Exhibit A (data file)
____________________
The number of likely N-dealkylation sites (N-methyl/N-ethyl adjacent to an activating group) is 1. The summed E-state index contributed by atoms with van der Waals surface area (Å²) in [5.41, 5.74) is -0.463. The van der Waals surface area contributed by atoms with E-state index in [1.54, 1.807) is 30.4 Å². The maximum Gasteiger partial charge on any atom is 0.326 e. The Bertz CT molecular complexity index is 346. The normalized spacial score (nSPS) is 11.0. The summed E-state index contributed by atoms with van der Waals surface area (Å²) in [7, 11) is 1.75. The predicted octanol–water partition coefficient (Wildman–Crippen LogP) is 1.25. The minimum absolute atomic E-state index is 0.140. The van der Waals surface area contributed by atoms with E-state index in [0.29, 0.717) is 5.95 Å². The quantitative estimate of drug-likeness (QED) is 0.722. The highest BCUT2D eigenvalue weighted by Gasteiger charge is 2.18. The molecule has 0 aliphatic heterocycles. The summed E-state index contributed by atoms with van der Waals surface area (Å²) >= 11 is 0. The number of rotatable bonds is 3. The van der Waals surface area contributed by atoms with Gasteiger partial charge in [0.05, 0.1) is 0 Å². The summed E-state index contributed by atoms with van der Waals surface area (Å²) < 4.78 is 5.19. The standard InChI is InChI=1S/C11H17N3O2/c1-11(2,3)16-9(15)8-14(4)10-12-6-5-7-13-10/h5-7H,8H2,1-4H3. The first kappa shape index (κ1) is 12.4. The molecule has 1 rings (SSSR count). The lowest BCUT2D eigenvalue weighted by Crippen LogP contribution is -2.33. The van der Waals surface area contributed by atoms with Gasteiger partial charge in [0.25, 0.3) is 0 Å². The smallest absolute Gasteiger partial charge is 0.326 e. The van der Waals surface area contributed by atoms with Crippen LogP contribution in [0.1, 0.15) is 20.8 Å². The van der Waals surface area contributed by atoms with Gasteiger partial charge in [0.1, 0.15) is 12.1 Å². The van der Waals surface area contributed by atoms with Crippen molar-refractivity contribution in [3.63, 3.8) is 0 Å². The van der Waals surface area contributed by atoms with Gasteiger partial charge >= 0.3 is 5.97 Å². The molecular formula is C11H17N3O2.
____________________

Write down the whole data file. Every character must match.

The number of likely N-dealkylation sites (N-methyl/N-ethyl adjacent to an activating group) is 1. The summed E-state index contributed by atoms with van der Waals surface area (Å²) in [5.41, 5.74) is -0.463. The van der Waals surface area contributed by atoms with E-state index in [1.54, 1.807) is 30.4 Å². The maximum Gasteiger partial charge on any atom is 0.326 e. The Bertz CT molecular complexity index is 346. The normalized spacial score (nSPS) is 11.0. The summed E-state index contributed by atoms with van der Waals surface area (Å²) in [7, 11) is 1.75. The predicted octanol–water partition coefficient (Wildman–Crippen LogP) is 1.25. The minimum absolute atomic E-state index is 0.140. The van der Waals surface area contributed by atoms with E-state index in [0.29, 0.717) is 5.95 Å². The quantitative estimate of drug-likeness (QED) is 0.722. The highest BCUT2D eigenvalue weighted by Gasteiger charge is 2.18. The molecule has 0 aliphatic heterocycles. The summed E-state index contributed by atoms with van der Waals surface area (Å²) >= 11 is 0. The number of rotatable bonds is 3. The van der Waals surface area contributed by atoms with Gasteiger partial charge in [0.05, 0.1) is 0 Å². The summed E-state index contributed by atoms with van der Waals surface area (Å²) < 4.78 is 5.19. The standard InChI is InChI=1S/C11H17N3O2/c1-11(2,3)16-9(15)8-14(4)10-12-6-5-7-13-10/h5-7H,8H2,1-4H3. The first kappa shape index (κ1) is 12.4. The molecule has 1 rings (SSSR count). The lowest BCUT2D eigenvalue weighted by Crippen LogP contribution is -2.33. The van der Waals surface area contributed by atoms with Gasteiger partial charge in [0.25, 0.3) is 0 Å². The smallest absolute Gasteiger partial charge is 0.326 e. The van der Waals surface area contributed by atoms with Crippen LogP contribution in [0.1, 0.15) is 20.8 Å². The van der Waals surface area contributed by atoms with Gasteiger partial charge in [0.1, 0.15) is 12.1 Å². The van der Waals surface area contributed by atoms with Crippen molar-refractivity contribution in [3.63, 3.8) is 0 Å². The van der Waals surface area contributed by atoms with Gasteiger partial charge >= 0.3 is 5.97 Å². The molecular formula is C11H17N3O2.